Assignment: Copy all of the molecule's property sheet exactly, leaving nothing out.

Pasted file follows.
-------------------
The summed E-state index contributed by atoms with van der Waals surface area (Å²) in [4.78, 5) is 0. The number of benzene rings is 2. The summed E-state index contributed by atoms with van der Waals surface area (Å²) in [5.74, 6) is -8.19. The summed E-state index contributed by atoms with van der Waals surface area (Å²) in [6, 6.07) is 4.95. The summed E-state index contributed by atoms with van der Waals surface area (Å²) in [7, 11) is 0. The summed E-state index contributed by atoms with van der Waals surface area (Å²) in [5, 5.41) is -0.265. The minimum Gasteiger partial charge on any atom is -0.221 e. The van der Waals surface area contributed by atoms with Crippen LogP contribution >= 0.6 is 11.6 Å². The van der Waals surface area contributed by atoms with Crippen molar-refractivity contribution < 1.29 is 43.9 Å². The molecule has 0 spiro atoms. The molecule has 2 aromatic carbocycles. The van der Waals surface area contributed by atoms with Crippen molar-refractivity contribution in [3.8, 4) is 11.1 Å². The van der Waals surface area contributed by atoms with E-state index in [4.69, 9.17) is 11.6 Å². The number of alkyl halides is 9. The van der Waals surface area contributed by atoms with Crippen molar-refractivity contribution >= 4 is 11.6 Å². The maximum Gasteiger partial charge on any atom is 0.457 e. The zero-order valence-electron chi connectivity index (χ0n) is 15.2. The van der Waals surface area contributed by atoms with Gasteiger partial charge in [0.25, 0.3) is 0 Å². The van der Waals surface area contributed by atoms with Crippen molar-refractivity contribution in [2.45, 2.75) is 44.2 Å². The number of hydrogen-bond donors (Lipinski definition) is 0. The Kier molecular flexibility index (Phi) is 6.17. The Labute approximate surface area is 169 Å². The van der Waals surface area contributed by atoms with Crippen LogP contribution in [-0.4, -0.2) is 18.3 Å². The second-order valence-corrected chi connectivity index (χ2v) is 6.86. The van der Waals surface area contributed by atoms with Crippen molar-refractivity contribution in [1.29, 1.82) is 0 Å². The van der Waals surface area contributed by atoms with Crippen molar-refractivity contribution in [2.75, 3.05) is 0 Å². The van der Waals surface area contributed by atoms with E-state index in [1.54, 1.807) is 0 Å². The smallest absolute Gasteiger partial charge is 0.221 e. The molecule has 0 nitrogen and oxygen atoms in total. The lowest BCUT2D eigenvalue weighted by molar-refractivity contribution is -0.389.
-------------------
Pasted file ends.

The summed E-state index contributed by atoms with van der Waals surface area (Å²) in [4.78, 5) is 0. The number of benzene rings is 2. The summed E-state index contributed by atoms with van der Waals surface area (Å²) in [5.74, 6) is -8.19. The summed E-state index contributed by atoms with van der Waals surface area (Å²) in [6, 6.07) is 4.95. The summed E-state index contributed by atoms with van der Waals surface area (Å²) in [7, 11) is 0. The summed E-state index contributed by atoms with van der Waals surface area (Å²) in [5, 5.41) is -0.265. The minimum Gasteiger partial charge on any atom is -0.221 e. The van der Waals surface area contributed by atoms with Crippen LogP contribution >= 0.6 is 11.6 Å². The van der Waals surface area contributed by atoms with Crippen molar-refractivity contribution < 1.29 is 43.9 Å². The molecule has 0 spiro atoms. The molecule has 2 aromatic carbocycles. The van der Waals surface area contributed by atoms with Crippen molar-refractivity contribution in [3.8, 4) is 11.1 Å². The van der Waals surface area contributed by atoms with E-state index in [4.69, 9.17) is 11.6 Å². The number of alkyl halides is 9. The van der Waals surface area contributed by atoms with Crippen molar-refractivity contribution >= 4 is 11.6 Å². The maximum Gasteiger partial charge on any atom is 0.457 e. The zero-order valence-electron chi connectivity index (χ0n) is 15.2. The van der Waals surface area contributed by atoms with Gasteiger partial charge in [0.25, 0.3) is 0 Å². The van der Waals surface area contributed by atoms with Crippen molar-refractivity contribution in [2.45, 2.75) is 44.2 Å². The number of hydrogen-bond donors (Lipinski definition) is 0. The Kier molecular flexibility index (Phi) is 6.17. The Labute approximate surface area is 169 Å². The van der Waals surface area contributed by atoms with Crippen LogP contribution in [-0.4, -0.2) is 18.3 Å². The second-order valence-corrected chi connectivity index (χ2v) is 6.86. The van der Waals surface area contributed by atoms with Crippen molar-refractivity contribution in [1.29, 1.82) is 0 Å². The van der Waals surface area contributed by atoms with Crippen molar-refractivity contribution in [2.75, 3.05) is 0 Å². The van der Waals surface area contributed by atoms with E-state index in [1.54, 1.807) is 0 Å². The smallest absolute Gasteiger partial charge is 0.221 e. The molecule has 0 nitrogen and oxygen atoms in total. The lowest BCUT2D eigenvalue weighted by molar-refractivity contribution is -0.389.